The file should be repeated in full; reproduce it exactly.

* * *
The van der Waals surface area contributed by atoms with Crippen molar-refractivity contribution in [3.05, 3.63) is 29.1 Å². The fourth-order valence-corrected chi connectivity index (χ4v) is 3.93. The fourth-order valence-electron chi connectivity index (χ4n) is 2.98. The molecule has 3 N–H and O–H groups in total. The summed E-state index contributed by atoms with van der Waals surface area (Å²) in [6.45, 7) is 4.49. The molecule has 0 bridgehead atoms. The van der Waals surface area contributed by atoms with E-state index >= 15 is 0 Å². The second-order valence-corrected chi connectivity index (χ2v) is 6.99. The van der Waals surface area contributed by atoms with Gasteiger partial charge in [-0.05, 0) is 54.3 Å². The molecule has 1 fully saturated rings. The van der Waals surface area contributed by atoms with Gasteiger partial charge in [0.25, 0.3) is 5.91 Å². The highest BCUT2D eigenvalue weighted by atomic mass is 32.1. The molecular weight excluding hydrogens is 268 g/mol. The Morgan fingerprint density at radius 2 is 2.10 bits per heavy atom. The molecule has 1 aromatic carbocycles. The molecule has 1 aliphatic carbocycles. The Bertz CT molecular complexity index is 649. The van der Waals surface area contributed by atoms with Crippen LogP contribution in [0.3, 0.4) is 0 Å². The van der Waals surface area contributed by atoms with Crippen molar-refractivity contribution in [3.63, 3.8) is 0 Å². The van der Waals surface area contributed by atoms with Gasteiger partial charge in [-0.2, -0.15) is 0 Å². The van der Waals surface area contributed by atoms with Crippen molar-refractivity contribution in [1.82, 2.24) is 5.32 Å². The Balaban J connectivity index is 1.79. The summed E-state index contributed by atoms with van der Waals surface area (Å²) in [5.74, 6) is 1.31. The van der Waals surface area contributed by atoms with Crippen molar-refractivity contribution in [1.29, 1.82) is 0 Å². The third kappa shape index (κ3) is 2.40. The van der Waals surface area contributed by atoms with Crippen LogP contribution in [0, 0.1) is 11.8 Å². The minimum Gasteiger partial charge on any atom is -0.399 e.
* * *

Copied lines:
The van der Waals surface area contributed by atoms with Crippen molar-refractivity contribution in [3.05, 3.63) is 29.1 Å². The fourth-order valence-corrected chi connectivity index (χ4v) is 3.93. The fourth-order valence-electron chi connectivity index (χ4n) is 2.98. The molecule has 3 N–H and O–H groups in total. The summed E-state index contributed by atoms with van der Waals surface area (Å²) in [6.45, 7) is 4.49. The molecule has 0 bridgehead atoms. The van der Waals surface area contributed by atoms with E-state index >= 15 is 0 Å². The second-order valence-corrected chi connectivity index (χ2v) is 6.99. The van der Waals surface area contributed by atoms with Gasteiger partial charge in [-0.05, 0) is 54.3 Å². The molecule has 1 fully saturated rings. The van der Waals surface area contributed by atoms with Gasteiger partial charge in [0.25, 0.3) is 5.91 Å². The highest BCUT2D eigenvalue weighted by atomic mass is 32.1. The molecular weight excluding hydrogens is 268 g/mol. The Morgan fingerprint density at radius 2 is 2.10 bits per heavy atom. The molecule has 1 aromatic carbocycles. The molecule has 1 aliphatic carbocycles. The Bertz CT molecular complexity index is 649. The van der Waals surface area contributed by atoms with Crippen LogP contribution in [0.3, 0.4) is 0 Å². The van der Waals surface area contributed by atoms with Crippen molar-refractivity contribution in [3.63, 3.8) is 0 Å². The van der Waals surface area contributed by atoms with Gasteiger partial charge in [-0.2, -0.15) is 0 Å². The van der Waals surface area contributed by atoms with Crippen molar-refractivity contribution in [1.82, 2.24) is 5.32 Å². The Balaban J connectivity index is 1.79. The summed E-state index contributed by atoms with van der Waals surface area (Å²) in [5.74, 6) is 1.31. The van der Waals surface area contributed by atoms with Crippen molar-refractivity contribution in [1.29, 1.82) is 0 Å². The third kappa shape index (κ3) is 2.40. The van der Waals surface area contributed by atoms with Crippen LogP contribution in [0, 0.1) is 11.8 Å². The minimum Gasteiger partial charge on any atom is -0.399 e.